Serendipitously, Midler’s group also had a contract to clean, restore and maintain the Swindler Cove park.

“I just put two and two together,” Midler says of her boathouse brainstorm. “We never looked back.”

Midler’s pal Yoko Ono initiated funding with $100,000. Sportswear maker Speedo gave $1 million. The state Department of Transportation provided $1.6 million in 1998 for the park, boathouse and wetlands restoration.

Another renaissance-in-the-works is Highbridge Park, a lush, 119-acre expanse whose stone paths, craggy cliffs, stairways and glades are separated from Swindler Cove by the Harlem River Driveway.

Much of Highbridge, like the Augean Stables, had been left uncleaned for three decades. It housed a thriving “chop-shop,” where stolen cars would be steered down the remnants of fine old granite steps and stripped.

“A terrible, terrible place – 119 acres of nothing but garbage. And I’m talking garbage!” Midler says. “Five thousand tires! But still the birds came.”

In what they consider their biggest success to date, the restoration project, joined by parks department crews, eventually exposed four miles of long-obscured stone paths and wrought iron fencing. The challenge now, Gavaris says, “is not just to restore it, but to get people to come back.” Designed 110 years ago as a strollers’ park, “it’s not programmed for the way people use parks now,” but it could be recast for rock climbing, dirt biking, running and in-line skating.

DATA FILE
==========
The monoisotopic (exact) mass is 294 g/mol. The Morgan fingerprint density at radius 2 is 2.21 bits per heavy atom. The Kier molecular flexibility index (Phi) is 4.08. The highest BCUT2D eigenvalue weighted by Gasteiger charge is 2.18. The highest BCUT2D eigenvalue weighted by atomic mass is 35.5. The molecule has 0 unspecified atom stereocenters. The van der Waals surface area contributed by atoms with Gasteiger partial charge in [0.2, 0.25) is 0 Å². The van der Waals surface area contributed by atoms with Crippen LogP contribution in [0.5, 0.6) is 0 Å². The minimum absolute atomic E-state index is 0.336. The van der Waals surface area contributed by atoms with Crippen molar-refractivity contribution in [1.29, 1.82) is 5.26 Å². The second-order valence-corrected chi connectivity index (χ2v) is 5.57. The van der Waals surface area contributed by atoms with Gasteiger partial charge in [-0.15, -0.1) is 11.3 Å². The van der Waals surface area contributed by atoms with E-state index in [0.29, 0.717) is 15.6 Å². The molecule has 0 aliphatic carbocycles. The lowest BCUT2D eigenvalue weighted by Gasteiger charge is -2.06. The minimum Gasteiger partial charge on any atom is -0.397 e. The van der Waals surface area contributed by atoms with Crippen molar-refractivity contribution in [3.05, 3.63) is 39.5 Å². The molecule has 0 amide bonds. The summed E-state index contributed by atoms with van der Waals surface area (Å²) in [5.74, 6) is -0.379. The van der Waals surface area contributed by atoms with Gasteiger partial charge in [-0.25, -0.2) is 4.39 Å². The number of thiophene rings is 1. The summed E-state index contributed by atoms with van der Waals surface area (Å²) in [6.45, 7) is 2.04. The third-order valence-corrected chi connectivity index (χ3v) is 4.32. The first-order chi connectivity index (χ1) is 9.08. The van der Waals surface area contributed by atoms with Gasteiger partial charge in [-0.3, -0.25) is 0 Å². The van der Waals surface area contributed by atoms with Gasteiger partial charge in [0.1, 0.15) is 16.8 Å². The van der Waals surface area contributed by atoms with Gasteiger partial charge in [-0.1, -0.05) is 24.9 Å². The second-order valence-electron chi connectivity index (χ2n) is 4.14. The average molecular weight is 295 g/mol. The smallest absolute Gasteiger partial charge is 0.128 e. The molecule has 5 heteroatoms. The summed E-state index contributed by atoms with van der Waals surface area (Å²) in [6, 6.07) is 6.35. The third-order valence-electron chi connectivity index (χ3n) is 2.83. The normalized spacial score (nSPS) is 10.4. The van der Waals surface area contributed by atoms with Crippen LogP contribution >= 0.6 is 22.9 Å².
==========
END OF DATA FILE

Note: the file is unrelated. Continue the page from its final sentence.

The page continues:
A question nags: Isn’t the project’s work the very work the city should be doing? Gavaris pauses. “I think that every day. But the reality is that public money is shrinking for the maintenance of our public spaces. And so, here we are.”

The New York Restoration Project, says Benepe, is one of 12 such groups that collectively raise and spend about $50 million a year in city parks. “I don’t think we’ll ever go back to a day where there is not private participation in public parks,” he says. If there is opposition to the project’s efforts, Gavaris says, it isn’t especially vocal. “How can anyone argue against someone wanting to go out and pick up garbage?”

Zead Ramadan certainly can’t. He chairs Community Board 12, which covers Upper Manhattan, and even he concedes that certain park land on his home turf “was trash central.” The restoration project, with help from the parks department, “has done a really, really good job cleaning it up,” he says.